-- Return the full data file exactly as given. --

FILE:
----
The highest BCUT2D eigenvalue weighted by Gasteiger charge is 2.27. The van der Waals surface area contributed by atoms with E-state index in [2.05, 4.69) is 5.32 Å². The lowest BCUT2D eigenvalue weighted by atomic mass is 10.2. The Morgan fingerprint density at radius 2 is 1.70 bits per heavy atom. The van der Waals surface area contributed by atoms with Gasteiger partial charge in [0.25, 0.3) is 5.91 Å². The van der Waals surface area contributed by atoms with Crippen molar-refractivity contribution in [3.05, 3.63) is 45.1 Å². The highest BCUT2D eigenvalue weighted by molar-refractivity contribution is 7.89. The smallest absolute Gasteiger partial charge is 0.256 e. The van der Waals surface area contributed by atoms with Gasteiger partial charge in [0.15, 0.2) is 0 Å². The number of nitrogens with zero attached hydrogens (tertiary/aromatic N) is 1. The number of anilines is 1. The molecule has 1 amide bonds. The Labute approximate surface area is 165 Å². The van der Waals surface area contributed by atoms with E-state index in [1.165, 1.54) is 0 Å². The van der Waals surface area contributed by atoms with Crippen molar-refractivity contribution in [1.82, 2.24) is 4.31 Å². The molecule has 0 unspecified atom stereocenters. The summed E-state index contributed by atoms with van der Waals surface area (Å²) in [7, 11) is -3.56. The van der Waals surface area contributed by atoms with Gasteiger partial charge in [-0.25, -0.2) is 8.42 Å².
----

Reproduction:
The highest BCUT2D eigenvalue weighted by Gasteiger charge is 2.27. The van der Waals surface area contributed by atoms with E-state index in [2.05, 4.69) is 5.32 Å². The lowest BCUT2D eigenvalue weighted by atomic mass is 10.2. The Morgan fingerprint density at radius 2 is 1.70 bits per heavy atom. The van der Waals surface area contributed by atoms with Gasteiger partial charge in [0.25, 0.3) is 5.91 Å². The van der Waals surface area contributed by atoms with Crippen molar-refractivity contribution in [3.05, 3.63) is 45.1 Å². The highest BCUT2D eigenvalue weighted by molar-refractivity contribution is 7.89. The smallest absolute Gasteiger partial charge is 0.256 e. The van der Waals surface area contributed by atoms with Gasteiger partial charge in [0.15, 0.2) is 0 Å². The number of nitrogens with zero attached hydrogens (tertiary/aromatic N) is 1. The number of anilines is 1. The molecule has 1 amide bonds. The Labute approximate surface area is 165 Å². The van der Waals surface area contributed by atoms with E-state index in [1.165, 1.54) is 0 Å². The van der Waals surface area contributed by atoms with Crippen molar-refractivity contribution in [1.82, 2.24) is 4.31 Å². The molecule has 0 unspecified atom stereocenters. The summed E-state index contributed by atoms with van der Waals surface area (Å²) in [7, 11) is -3.56. The van der Waals surface area contributed by atoms with Gasteiger partial charge in [-0.25, -0.2) is 8.42 Å².